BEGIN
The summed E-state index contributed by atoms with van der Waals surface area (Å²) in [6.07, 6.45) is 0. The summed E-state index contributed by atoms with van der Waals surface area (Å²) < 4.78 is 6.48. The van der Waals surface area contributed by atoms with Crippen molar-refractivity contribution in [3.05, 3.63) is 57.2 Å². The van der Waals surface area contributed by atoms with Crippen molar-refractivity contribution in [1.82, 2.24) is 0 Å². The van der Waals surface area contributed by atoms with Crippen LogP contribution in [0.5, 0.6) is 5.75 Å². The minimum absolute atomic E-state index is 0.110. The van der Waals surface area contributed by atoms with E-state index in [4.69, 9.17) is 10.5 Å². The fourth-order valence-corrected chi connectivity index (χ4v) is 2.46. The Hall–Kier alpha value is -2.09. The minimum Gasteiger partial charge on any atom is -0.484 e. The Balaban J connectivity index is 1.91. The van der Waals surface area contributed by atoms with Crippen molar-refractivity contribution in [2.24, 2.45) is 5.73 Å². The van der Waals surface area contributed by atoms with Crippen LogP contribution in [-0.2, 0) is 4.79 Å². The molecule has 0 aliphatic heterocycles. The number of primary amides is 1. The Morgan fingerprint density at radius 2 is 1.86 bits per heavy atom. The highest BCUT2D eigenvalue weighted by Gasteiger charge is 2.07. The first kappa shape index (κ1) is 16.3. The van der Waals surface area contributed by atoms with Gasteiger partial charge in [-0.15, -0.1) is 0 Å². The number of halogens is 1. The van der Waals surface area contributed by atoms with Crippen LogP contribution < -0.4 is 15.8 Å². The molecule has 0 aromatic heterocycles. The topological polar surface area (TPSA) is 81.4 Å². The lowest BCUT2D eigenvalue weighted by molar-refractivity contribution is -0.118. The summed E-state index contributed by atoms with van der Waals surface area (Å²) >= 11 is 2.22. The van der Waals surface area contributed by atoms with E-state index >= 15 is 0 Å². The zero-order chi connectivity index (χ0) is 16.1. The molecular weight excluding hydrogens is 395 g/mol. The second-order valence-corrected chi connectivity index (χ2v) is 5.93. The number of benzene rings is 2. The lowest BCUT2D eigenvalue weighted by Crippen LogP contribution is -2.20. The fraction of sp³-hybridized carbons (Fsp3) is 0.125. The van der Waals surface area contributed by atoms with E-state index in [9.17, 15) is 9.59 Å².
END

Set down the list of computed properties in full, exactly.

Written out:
The summed E-state index contributed by atoms with van der Waals surface area (Å²) in [6.07, 6.45) is 0. The summed E-state index contributed by atoms with van der Waals surface area (Å²) < 4.78 is 6.48. The van der Waals surface area contributed by atoms with Crippen molar-refractivity contribution in [3.05, 3.63) is 57.2 Å². The van der Waals surface area contributed by atoms with Crippen molar-refractivity contribution in [1.82, 2.24) is 0 Å². The van der Waals surface area contributed by atoms with Crippen LogP contribution in [0.5, 0.6) is 5.75 Å². The minimum absolute atomic E-state index is 0.110. The van der Waals surface area contributed by atoms with E-state index in [4.69, 9.17) is 10.5 Å². The fourth-order valence-corrected chi connectivity index (χ4v) is 2.46. The Hall–Kier alpha value is -2.09. The minimum Gasteiger partial charge on any atom is -0.484 e. The Balaban J connectivity index is 1.91. The van der Waals surface area contributed by atoms with Crippen molar-refractivity contribution in [2.24, 2.45) is 5.73 Å². The van der Waals surface area contributed by atoms with Crippen LogP contribution in [-0.2, 0) is 4.79 Å². The molecule has 0 aliphatic heterocycles. The number of primary amides is 1. The Morgan fingerprint density at radius 2 is 1.86 bits per heavy atom. The highest BCUT2D eigenvalue weighted by Gasteiger charge is 2.07. The first kappa shape index (κ1) is 16.3. The van der Waals surface area contributed by atoms with Gasteiger partial charge in [-0.15, -0.1) is 0 Å². The number of halogens is 1. The van der Waals surface area contributed by atoms with Crippen LogP contribution < -0.4 is 15.8 Å². The molecule has 0 aromatic heterocycles. The topological polar surface area (TPSA) is 81.4 Å². The lowest BCUT2D eigenvalue weighted by molar-refractivity contribution is -0.118. The summed E-state index contributed by atoms with van der Waals surface area (Å²) >= 11 is 2.22. The van der Waals surface area contributed by atoms with E-state index >= 15 is 0 Å². The zero-order chi connectivity index (χ0) is 16.1. The molecular weight excluding hydrogens is 395 g/mol. The second-order valence-corrected chi connectivity index (χ2v) is 5.93. The number of benzene rings is 2. The lowest BCUT2D eigenvalue weighted by Crippen LogP contribution is -2.20. The fraction of sp³-hybridized carbons (Fsp3) is 0.125. The van der Waals surface area contributed by atoms with E-state index in [9.17, 15) is 9.59 Å².